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The Morbidly Fascinating Page

On this month's Morbidly Fascinating Page:

Dangerous Selfies (some resulting in death)


The Spanish Flu
Bog Bodies
Google Maps
Last Meals
Utrecht Hospital
Dinosaurs to Birds

A 2018 study of news reports showed that between October 2011 and November 2017, there were 259 selfie deaths in 137 incidents reported globally, with the highest occurrences in India, followed by Russia, United States, and Pakistan. Between October 15, 2011 and March 9, 2019, that number rose to 309.

Below are photos of people taking unnecessary risks just to capture an "interesting selfie." Some of the people below have died in this attempt.

Those who have died:


Above: In 2014, a woman named Xenia Ignatyeva took this selfie 28 feet over the ground. Soon after taking the selfie, she lost her footing and died.


Here’s a couple who attempted to take a selfie on a bluff amid their excursion visit in Portugal and tumbled off the precipice and they both died.


A 17-year-old student, Andrey Retrovsky from Vologda, Russia, fell to his death attempting to take a selfie while hanging from a rope from a nine-story building. Since he was unable to get a photo of that event, here is a previous photo of him during a different event. Retrosky often took dangrous photos to post on his Instragram account.


Selfie death in India.


This couple died in October 2018 after falling from Taft Point in Yosemite National Park (California) while their friend took their photo.


This young man fell to his death.


2014: Moments before tragedy: Collette Moreno, left, took this selfie of her and best friend Ashley Theobald while driving to Lake Ozark in Central Missouri for her bachelorette weekend. Their car hit a truck.

Those that are unknown if they lived or died:


Above: This selfie-taker risked her life on someone's shoulders at the top of a 180 metre high disused chimney in Romania.


Not a good idea to take selfies in front of an oncoming train.


The only thing that anchored this man to the helicopter was his feet. Notice he is not holding onto anything with his free hand.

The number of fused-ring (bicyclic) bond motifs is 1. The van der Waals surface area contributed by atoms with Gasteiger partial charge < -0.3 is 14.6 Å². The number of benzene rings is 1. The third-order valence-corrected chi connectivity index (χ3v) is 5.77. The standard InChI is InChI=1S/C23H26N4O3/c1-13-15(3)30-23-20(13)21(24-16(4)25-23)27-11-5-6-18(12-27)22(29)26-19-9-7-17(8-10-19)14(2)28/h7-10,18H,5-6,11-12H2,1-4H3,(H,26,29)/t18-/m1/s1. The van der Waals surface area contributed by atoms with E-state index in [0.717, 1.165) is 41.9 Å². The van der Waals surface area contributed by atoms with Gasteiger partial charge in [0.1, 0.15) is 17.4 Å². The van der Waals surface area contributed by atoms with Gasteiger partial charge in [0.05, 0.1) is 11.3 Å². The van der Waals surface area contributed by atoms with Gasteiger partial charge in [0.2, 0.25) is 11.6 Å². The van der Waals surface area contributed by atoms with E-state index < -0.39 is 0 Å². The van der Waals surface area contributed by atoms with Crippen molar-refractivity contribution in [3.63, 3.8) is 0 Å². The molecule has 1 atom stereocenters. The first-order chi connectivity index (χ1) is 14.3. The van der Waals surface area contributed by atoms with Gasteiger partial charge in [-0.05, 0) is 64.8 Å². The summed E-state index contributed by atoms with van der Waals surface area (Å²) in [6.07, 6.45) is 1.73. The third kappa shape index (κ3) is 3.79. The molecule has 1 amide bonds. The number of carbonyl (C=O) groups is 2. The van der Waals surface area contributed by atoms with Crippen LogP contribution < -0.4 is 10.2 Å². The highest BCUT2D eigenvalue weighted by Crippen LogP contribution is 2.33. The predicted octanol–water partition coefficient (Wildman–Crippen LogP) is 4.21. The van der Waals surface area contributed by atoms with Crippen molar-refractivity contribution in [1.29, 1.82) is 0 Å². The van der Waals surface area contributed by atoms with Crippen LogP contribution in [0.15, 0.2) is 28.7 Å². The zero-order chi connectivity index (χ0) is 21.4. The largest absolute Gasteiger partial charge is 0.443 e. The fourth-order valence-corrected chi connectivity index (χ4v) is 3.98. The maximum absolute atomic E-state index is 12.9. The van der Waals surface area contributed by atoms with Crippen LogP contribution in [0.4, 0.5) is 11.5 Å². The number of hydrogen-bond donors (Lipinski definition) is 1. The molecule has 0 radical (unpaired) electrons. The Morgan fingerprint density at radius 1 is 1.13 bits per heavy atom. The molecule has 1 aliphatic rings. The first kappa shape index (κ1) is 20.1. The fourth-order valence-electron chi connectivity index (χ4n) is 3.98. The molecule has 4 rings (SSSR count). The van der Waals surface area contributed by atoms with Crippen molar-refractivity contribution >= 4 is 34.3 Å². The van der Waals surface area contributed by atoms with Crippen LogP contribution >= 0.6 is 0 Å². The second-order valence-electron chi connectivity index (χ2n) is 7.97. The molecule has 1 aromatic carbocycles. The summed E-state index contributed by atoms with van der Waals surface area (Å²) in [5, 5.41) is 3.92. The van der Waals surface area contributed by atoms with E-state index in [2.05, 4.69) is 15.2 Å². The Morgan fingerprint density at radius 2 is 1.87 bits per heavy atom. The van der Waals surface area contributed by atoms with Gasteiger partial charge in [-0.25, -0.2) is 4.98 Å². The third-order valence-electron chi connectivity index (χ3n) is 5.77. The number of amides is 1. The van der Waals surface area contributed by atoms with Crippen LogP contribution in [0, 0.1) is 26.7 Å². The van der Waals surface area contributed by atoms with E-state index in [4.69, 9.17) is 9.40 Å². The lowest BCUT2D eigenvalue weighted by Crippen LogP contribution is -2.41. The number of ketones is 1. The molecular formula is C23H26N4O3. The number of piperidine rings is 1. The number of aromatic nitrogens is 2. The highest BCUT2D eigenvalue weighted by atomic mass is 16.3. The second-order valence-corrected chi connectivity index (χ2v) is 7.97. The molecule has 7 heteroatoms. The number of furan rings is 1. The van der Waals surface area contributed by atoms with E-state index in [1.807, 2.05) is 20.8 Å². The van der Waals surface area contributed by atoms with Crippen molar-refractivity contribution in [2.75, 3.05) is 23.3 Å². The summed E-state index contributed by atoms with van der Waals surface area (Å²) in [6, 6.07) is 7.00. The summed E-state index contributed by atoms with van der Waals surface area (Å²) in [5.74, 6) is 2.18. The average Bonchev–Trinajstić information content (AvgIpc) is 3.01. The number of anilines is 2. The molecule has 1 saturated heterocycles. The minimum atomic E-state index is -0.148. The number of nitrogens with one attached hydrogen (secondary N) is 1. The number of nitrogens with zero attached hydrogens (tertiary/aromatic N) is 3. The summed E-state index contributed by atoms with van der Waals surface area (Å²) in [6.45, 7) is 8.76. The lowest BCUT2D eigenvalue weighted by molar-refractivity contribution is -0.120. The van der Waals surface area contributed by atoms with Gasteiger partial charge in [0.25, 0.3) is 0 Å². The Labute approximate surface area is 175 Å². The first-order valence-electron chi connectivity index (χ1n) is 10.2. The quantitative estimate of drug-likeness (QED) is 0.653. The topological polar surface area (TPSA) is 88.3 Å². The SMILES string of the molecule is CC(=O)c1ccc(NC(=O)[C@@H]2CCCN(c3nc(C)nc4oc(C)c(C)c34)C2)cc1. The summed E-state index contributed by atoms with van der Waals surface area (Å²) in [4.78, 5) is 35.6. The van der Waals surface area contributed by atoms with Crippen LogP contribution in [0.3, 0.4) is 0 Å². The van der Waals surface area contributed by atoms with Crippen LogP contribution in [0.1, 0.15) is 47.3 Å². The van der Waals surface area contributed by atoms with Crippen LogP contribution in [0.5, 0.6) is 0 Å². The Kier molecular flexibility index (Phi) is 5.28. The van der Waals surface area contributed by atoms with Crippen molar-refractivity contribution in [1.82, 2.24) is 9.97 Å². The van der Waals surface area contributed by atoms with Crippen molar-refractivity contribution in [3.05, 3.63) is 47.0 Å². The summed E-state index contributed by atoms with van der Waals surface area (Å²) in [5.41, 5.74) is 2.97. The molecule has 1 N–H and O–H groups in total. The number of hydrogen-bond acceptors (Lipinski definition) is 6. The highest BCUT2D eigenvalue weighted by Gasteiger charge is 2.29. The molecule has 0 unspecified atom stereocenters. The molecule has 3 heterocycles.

Yet another helicopter selfie.

And below, probably the weirdest selfie of all (I cannot verify its authenticy):


From a law enforcement perspective:

In the world of social media we become quickly captivated by trends. One recent—yet avoidable—trend would be selfie deaths; people creating their own demise by seeking the “high adventure selfie.”

While people have often died from careless behavior, the selfie deaths seem to put the hazard in its’ own category of accidental homicides. As a matter of fact, selfie deaths have a Wikipedia page.

Between October 15, 2011 and March 9, 2019, the news clearinghouse forum has documented 305 human casualties (plus one dolphin) as a result of people taking selfies. Most of these led to death.

The list of categories include:

  • Transport
  • Electrocution
  • Fall
  • Firearm
  • Drowned
  • Explosion
  • Animal
  • Boiled
  • Crushed

Police officers investigating these scenes have expressed incredulity at the foolish behavior.

Source: Law Enforcement Today

Why do people take dangerous selfies?

This all begs the question: what drives people to do this? Euronews spoke to psychologist Dr Tracy Alloway to find out.

Dr Alloway explained what drives an average person to take a risk for a selfie: dopamine.

"When we see a 'like' or a positive comment on our feed or post, there's a huge dopamine rush and that's a feel-good hormone."

Dopamine also helps to reinforce a certain behaviour, so if a picture gets a lot of likes or positive attention, it encourages the person to do it again, said the psychologist.

The study suggested youth and tourists are more frequently affected because of the desire to "be cool".

Dr Alloway said there were two reasons why the youth were more affected: an underdeveloped brain and the notion of invincibility.

"The prefrontal cortex — the part of the brain that helps you make rational decisions — is still under-developed," she said, adding that a notion of invincibility in the teenage years makes youth more vulnerable to this sort of behavior.

See the entire article HERE